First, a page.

On 15 August 1984 the illegal Kurdish Workers Party, PKK, started a guerrilla war with attacks on gendarmerie (rural police) stations in Eruh and Şemdinli killing seven soldiers and three civilians in Eruh and three soldiers in Şemdinli. Since then more than 1,700 people have been killed in southeastern Turkey as a result of armed clashes between Kurdish guerrillas and the Turkish security forces.
In August 1984 martial law was still in force in almost all provinces in southeastern Turkey, where most of Turkey's Kurdish population, estimated at 10 million, is situated. Martial law was phased out slowly and in July 1987 it was lifted in the four remaining provinces in southeastern Turkey. Since then emergency legislation has remained in force in eight provinces in that area, for which a regional governor with increased powers was appointed by the Cabinet on 19 July 1987.
The powers of the Emergency Legislation Regional Governor are laid down in a decree with the power of a law, based on Article 121 of the 1982 Constitution and Article 4 of Law No. 2935 of 25 October 1983 on the Competences of Governors which was passed under military rule in Turkey. His increased powers include the right to command regular and special security forces, to change posts of civil servants including military personnel, to resettle and deport individuals and whole villages. Three provinces were later added to his brief, but only eight of the 11 provinces in the southeast ruled by the Governor are currently under a State of Emergency.
In an attempt to counter the guerrilla attacks the Turkish authorities stepped up their military presence. In addition to regular troops from the armed forces, in particular the gendarmerie, special teams were trained in anti-guerrilla warfare. According to official figures there are some 50,000 regular troops (members of the gendarmerie) and some 2,500 members of special teams operating in the area of close combat (mainly Hakkari, Siirt, and Mardin provinces; close to the Iranian, Iraqi and Syrian borders).
In addition, there are some 20,000 so-called village protectors, armed civilians who are paid by the authorities to fight the guerrillas. Their duty is based on the Village Law No. 442. Article 36, providing that "village protectors capture anyone who acts against the law or harms the property of the village and hand them over to the authorities". These provisions were taken from a law dating back to 1923.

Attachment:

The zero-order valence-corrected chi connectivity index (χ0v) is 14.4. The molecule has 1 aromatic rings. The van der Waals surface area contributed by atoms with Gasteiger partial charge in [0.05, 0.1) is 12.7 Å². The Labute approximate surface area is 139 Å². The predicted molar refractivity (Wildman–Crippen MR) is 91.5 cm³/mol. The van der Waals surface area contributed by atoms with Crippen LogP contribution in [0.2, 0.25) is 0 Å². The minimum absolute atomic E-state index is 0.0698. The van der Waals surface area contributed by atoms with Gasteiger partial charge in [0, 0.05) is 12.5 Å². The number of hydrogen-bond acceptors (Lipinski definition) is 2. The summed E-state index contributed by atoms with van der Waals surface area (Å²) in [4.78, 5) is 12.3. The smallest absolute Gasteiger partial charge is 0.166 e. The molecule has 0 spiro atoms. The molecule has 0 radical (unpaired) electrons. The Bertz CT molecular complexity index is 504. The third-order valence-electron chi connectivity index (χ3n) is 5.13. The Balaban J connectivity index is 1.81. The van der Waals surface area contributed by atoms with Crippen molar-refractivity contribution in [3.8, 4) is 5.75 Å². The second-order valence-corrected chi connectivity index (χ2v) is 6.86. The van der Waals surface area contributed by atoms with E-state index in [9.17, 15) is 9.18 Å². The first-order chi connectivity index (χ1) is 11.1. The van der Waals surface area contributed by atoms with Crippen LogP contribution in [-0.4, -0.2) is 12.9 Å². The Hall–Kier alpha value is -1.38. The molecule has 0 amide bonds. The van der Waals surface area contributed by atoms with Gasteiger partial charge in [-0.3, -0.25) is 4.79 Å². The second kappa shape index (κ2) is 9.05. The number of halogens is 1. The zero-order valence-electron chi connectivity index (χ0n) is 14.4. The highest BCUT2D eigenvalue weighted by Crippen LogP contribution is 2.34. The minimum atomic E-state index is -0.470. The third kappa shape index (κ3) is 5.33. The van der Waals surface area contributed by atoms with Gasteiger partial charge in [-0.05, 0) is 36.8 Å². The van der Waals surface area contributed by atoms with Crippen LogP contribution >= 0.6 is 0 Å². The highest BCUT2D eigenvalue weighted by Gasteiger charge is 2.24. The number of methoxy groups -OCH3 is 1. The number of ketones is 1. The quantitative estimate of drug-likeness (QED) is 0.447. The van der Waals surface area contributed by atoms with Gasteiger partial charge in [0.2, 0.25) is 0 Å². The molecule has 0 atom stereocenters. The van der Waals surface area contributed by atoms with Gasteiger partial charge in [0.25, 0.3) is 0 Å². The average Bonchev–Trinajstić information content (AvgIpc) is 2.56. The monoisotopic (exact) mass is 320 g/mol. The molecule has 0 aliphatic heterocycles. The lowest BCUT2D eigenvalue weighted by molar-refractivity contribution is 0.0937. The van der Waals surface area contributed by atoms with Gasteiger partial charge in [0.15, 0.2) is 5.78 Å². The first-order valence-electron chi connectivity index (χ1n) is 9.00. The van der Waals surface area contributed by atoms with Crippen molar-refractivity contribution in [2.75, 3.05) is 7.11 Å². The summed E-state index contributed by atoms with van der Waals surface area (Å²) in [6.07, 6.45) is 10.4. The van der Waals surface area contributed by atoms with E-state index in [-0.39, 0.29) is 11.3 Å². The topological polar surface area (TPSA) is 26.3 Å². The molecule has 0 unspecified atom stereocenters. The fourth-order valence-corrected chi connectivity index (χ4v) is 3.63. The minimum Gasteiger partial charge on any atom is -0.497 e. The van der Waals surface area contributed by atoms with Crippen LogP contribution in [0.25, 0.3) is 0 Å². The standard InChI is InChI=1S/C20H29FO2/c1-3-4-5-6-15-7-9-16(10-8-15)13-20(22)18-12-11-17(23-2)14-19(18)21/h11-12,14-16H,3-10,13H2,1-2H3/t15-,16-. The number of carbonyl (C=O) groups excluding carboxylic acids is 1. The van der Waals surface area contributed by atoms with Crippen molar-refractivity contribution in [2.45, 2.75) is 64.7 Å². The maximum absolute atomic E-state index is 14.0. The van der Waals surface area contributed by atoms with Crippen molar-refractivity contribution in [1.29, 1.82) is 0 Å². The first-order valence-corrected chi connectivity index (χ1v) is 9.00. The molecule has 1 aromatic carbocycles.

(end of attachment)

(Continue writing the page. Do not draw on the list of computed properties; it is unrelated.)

Most of the population in the rural areas of southeastern Turkey lives in tribes. At the beginning of the fighting only members of "friendly tribes" were chosen to become village protectors. Since then there have been frequent allegations that some of them misuse their power and carry out private ventures such as kidnapping women or killing members of a rival tribe as part of a blood feud.
Three parliamentary requests
Three such cases became the subject of parliamentary questions. On 8 November 1988 SHP-deputy for Diyarbakir, Fuat Atalay, filed two separate requests for information. In the first he asked whether it was correct that M. Emin Akyıldız had been killed on 17 October 1988 in Tahtok settlement of Konurtepe village in Siverek district. He also wanted to know whether the killing had been carried out by a village protector from Kuşlukçayırı village in Çermik district, a member of the Gül tribe, who had been accompanied by the chief of the local gendarmerie station and other village protectors who had been told that a conflict with M. Emin Akyıldız about land ownership needed to be settled.
In his written request Fuat Atalay pointed out that the conflict between M. Emin Akyıldız and the village protector had been reported to the authorities on 14, 15 and 19 September and asked why no measures had been taken accordingly.